Large blood vessels and the heart are lined by a monolayer of endothelial cells. Under normal conditions endothelial cells are the only cell type that are in direct contact with the blood (13-16). Since Furchgott and Jawadzski demonstrated in 1980 that acetylcholine-evoked relaxation of blood vessels is dependent upon the presence of intact endothelium, it has become increasingly clear that the endothelium plays a major role in the control of regulation of vascu­lar tone, growth, and adhesion (14,17-33). Endothelial cells synthesize vasoconstrictor and vasodilator substances, inactivate circulating hormones, convert inactive precursors into vasoactive mediators and growth factors. The endothelium also responds to flow and /or shear stress, blood borne agents and cells. Consequently, it exerts influence on VSM tone, and plays a role in angiogenesis, VSM proliferation and differentiation (13,14,16,17,21,22,25,27,28, 31,34-36). Both contracting and relaxing types of vasoactive substances are produced and released by the endothelium in blood vessels and affect VSM. Contracting factors of endothelial origin are: a. Three types of Endothelins which are peptides that contain 21-amino acids and two disulfide bridges (30). b. Metabolites of arachidonic acid (AA), prostacyclins and prostaglandins synthesized through the mediation of cyclooxygenase such as thromboxaneA2 (TXA2), prostaglandin H2 (PGH2), Prostacyclins (PGI2 ,PHE2), and prostaglandin F2 (PGF2) (15,33,37-39). c. Endothelium-derived contracting factor (EDCF1) during hypoxia (32,38,40) and prostaglandin H2 also known as endothelium-derived contracting factor 2 (EDCF2) (41). A major vasorelaxant of endothelial origin is endothelium-derived relaxing factor (EDRF) which has been identified as nitric oxide (NO) (15,42). Other known va­soactive substances are a hyperpolarizing factor of unknown nature named endothelium-derived hyperpolarizing factor (EDHF) (43,44) and angiotensin II (ATII ) (15,33,45). Additionally, mechanical processes like shear stress due to circulating blood in vessels can up-regulate the nitric oxide synthase gene in endothelium and can also induce VSM relaxation during exercise. The latter response is immediate and is not regu­lated at the gene expression level, but has been proposed to involve tyrosine kinase activity (15,46,47).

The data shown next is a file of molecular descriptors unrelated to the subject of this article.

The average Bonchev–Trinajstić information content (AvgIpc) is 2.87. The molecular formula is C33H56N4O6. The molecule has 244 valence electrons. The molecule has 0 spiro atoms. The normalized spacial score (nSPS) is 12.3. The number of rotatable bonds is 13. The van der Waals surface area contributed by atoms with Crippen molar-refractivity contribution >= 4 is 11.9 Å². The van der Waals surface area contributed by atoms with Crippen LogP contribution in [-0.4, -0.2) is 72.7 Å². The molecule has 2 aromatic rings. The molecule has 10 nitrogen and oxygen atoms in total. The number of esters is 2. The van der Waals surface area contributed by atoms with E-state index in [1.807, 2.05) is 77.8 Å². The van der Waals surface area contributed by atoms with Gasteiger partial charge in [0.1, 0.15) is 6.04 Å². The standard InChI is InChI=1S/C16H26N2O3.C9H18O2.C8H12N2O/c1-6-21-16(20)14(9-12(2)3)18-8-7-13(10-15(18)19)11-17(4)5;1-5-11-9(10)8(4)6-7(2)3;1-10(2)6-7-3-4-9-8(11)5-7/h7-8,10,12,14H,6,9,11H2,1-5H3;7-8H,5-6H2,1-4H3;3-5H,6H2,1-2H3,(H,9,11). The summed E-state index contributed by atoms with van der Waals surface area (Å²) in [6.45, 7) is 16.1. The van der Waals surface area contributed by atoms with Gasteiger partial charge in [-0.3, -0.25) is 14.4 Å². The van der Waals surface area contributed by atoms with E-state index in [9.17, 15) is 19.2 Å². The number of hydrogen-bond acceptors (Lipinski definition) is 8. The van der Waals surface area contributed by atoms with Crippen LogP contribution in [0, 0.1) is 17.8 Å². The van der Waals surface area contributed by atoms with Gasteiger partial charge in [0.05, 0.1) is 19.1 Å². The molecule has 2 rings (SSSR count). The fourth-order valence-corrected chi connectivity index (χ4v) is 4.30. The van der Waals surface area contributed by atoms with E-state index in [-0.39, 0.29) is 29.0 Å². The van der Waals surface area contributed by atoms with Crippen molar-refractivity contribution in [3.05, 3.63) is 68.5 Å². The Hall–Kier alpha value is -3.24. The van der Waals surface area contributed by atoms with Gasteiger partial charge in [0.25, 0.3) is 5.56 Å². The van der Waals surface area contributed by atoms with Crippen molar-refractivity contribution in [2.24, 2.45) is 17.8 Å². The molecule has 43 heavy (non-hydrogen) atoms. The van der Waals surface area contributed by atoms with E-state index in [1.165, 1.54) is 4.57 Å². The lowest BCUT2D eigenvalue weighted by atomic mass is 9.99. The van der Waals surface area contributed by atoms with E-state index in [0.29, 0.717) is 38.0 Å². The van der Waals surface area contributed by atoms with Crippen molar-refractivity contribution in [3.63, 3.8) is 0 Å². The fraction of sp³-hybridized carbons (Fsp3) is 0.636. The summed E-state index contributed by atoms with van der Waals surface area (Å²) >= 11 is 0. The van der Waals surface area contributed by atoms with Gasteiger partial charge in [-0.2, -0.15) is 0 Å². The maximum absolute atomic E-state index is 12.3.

4.1 Endothelins

Endothelins are a powerful family of vasoconstrictors that contain 21 amino acids (30). Analysis of endothelin (ET) genes has revealed the existence of three distinct ETs, designated ET-1, ET-2 and ET-3. Because of structural similarities with certain neurotoxins, ET-1 is thought to activate directly the voltage-operated Ca2+ channels (26) and phospholipase C (48), thus bringing about contraction. ET-1 is also reported to activate phospholipase A2 (48,49). Three receptors, ETA, ETB and ETC, have also been described for ETs on the VSM cells. Of these, ETA has been identified as the receptor that regulates tone and growth in VSM cells through the action of ET-1 (18,30,48, 50,51). It has been proposed that ET-1 is a mediator of the pressor response to hy­poxia and endothelium plays a modulatory role in these responses (40). In porcine arteries, ET-1 was determined to be capable of attenuating its own vasoconstrictive activity, and PGI2 could attenuate ET-1-induced contraction without altering cAMP levels (52). However, in the rabbit abdominal aorta, ET-1 is reported to stimulate the liberation of vasorelaxant NO (33). In rat aortic rings, ET-1-induced contraction and PGI2 release maintained in part by Protein Kinase C is due to increased influx of extracellular calcium (49). Studies have shown that, during hypoxia, ET-1 release is augmented in humans (53). It is thought that endothelium-derived relaxing factor, nitric oxide, and angiotensin-(1-7) mechanisms may act synergistically to buffer the increase in vascular resistance during renovascular hypertension (54). ET-1 was shown to induce the release of prostaglandin H2, which is also known as EDCF2, from the endothelial cells of rat aorta (41). Increased synthesis of ET-1 is reported during cyclosporin-induced hypertension in rats (55). Isolated rat thoracic aortic rings have been reported to relax in response to ET-3 in­duced NO release from endothelium via ETB receptor. As a result of NO release, soluble guanylate is activated which subsequently produces cyclic GMP. The enzyme contributing to NO formation is suspected to be of the calcium-calmodulin-dependent, constitutive type (56). ET-1 in humans is shown to have a transient vasodilatory effect followed by a pronounced constrictive effect when applied luminally. The vasodilator effect also involves the en­dothelial cyclooxygenase pathway, suggesting that there is a complex interplay of endothelial mechanisms for vasoconstriction as well as vasodilation (35,57).